US Decision to Stop Refueling Saudi Jets Attacking Yemen ‘Means Nothing’


The United States’ decision to end airborne refueling support to Saudi Arabia for its war in Yemen means nothing militarily. It is cost-free virtue signaling by the Trump administration.

It’s an opportunity to appear a little bit cross over the alleged murder of Jamal Khashoggi while making sure that the Kingdom’s strategic trajectory stays on course.

It’s a way to appear annoyed that soon after the US called for a ceasefire in the Yemen war, the Saudi-led coalition launched an air and ground assault on the port of Hodeida, which is held by Yemeni Houthis.

And it’s a way to distract attention from the fact that the French and British, just like their US allies, are continuing much more important military support for the Saudi side in the war.

Ending mid-air refueling by US air tankers for Saudi jets is right up there with a “strongly worded letter.”

Saudi Arabia’s efforts in the war, which the United Nations says could lead to 14 million people facing famine, will be unaffected by the US gesture. In fact, the Saudis even claimed ending the refueling was their idea.

Recently the Kingdom and the Coalition has increased its capability to independently conduct inflight refueling in Yemen. As a result, in consultation with the United States, the Coalition has requested cessation of inflight refueling support for its operations in Yemen,” the Saudi government said in a statement.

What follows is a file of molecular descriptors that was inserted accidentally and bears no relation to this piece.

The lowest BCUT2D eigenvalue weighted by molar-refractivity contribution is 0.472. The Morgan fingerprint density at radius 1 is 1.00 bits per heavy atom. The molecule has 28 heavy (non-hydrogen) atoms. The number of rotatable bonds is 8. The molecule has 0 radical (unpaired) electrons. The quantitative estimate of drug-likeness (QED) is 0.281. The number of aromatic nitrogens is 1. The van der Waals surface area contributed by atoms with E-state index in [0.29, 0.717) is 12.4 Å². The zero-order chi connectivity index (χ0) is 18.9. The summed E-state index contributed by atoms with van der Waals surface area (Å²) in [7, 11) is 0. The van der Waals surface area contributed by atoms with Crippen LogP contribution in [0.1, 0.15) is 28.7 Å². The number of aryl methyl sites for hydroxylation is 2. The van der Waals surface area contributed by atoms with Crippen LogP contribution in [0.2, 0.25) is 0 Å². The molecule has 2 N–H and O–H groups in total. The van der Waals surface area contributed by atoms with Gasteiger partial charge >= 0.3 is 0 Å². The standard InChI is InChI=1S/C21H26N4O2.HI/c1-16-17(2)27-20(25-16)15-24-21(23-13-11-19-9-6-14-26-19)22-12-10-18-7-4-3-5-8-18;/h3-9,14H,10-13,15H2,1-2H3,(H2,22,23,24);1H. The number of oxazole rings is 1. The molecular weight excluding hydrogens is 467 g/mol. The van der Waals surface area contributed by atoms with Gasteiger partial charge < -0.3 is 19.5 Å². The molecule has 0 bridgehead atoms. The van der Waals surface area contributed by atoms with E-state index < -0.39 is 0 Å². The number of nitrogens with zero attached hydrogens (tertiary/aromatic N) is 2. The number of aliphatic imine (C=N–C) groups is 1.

Ending refueling might be the first stage in a greater effort to force the Saudis to the negotiating table, along with their allies from the Yemeni government and all other parties in this war.

The US is the major supplier of munitions to the Saudi Air Force, and also supplies military intelligence. The United Kingdom and France also provide weapons to Saudi Arabia.

But the Yemen war is ugly. Reports are emerging of starving children, fears of a cholera epidemic, and it’s hard to drum up support in Washington for air strikes prosecuted by oil-rich Arab monarchies against Yemen tribesmen.

US support for the Saudi-led coalition suffers from a bipartisan lack of support in Washington. So it’s important for the Trump administration to appear to be exercised about human rights violations, and be trying to avoid humanitarian catastrophe.

But it’s all window dressing.Morality is often trumped by reality in foreign affairs, especially in this administration.

The views expressed in this article belong to the author .